ABSTRACT Introduction After a failed transplant, management of a non-functional graft with pain or recurrent infections can be challenging. Transplant nephrectomy (TN) can be a morbid procedure with the potential for significant blood loss. Embolization of the renal artery alone has been proposed as a method of reducing complications from an in vivo failed kidney transplant. While this does yield less morbidity, it may not address an infected graft or refractory hematuria or rejection. We elected to begin preoperative embolization to assess if this would help decrease the blood loss and transfusion rate associated with TN. Materials and Methods We performed a retrospective analysis of all patients who underwent non-emergent TN at our institution. Patients who had functioning grafts that later failed were included in analysis. TN was performed for recurrent infections, pain or hematuria. We evaluated for blood loss (EBL) during TN, transfusion rate and length of hospital stay. Results A total of 16 patients were identified. Nine had preoperative embolization or no blood flow to the graft prior to TN. The remaining 7 did not have preoperative embolization. The shortest time from transplant to TN was 8 months and the longest 18 years with an average of 6.3 years. Average EBL for the embolized patients (ETN) was 143.9cc compared to 621.4cc in the non-embolized (NETN) group (p=0.041). Average number of units of blood transfused was 0.44 in the ETN with only 3/9 patients requiring transfusion. The NETN patients had average of 1.29 units transfused with 5/7 requiring transfusion. The length of stay was longer for the ETN (5.4 days) compared to 3.9 in the NETN. No intraoperative complications were seen in either group and only one patient had a postoperative ileus in the NETN. Conclusion Embolization prior to TN significantly decreases the EBL but does not significantly decrease transfusion rate. However, patients do require a significantly longer hospitalization with embolization due to the time needed for embolization. Larger studies are needed to determine if embolization before transplant nephrectomy reduces the transfusion rates and overall complications.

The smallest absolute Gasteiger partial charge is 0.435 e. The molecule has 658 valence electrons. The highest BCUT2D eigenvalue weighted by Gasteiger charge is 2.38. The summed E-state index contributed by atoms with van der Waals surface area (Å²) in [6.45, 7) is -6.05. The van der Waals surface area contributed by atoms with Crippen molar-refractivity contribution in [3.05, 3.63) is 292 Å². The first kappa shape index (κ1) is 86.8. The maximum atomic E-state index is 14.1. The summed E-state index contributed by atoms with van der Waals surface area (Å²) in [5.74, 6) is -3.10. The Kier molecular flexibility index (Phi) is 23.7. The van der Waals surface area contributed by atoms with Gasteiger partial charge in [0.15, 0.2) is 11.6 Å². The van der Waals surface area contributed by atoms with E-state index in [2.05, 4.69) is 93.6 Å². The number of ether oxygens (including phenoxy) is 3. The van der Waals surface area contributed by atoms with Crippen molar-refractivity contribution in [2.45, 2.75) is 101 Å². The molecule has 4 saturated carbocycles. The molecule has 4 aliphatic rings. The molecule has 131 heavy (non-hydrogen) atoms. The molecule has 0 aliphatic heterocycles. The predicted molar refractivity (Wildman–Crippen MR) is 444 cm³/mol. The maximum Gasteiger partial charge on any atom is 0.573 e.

We evaluated samples of peripheral blood mononuclear (PBMC) cells from 46 AIDS patients, before starting therapy with HIV-1 reverse transcriptase inhibitors (RTI), and after 6 months of drug use. PBMC were stored and tested by a Line Probe Assay (LiPA), in order to assess the frequency of RT mutations in this population. Six patients were taking AZT before initial blood collection (1 to 16 weeks of drug use) and 40 patients had no prior therapy. After baseline evaluation, 19 patients received AZT, 23 AZT plus DDI, 3 started AZT only with DDI added after 3 months, and 3 received a combination of AZT plus 3TC. Detection of at least one mutation was found in 33% (15/46) of patients at baseline, and 83% (38/46) had at least 1 mutation after 6 months of therapy. In the majority of cases, samples presented with the wild type and variants of HIV, simultaneously. Patients receiving monotherapy had a higher frequency of mutations (L41 and F214, Y215) than did patients receiving double-drug therapy (19 vs. 10). No specific mutation associated with DDI was identified in 26 patients so treated. Despite the finding of a mean increase in CD4 count and a mild decrease in viral load, patients tended to have an inverse correlation between the CD4 variation and number of mutations detected after 6 months, suggesting potential loss of drug efficacy in the presence of these genotypic changes.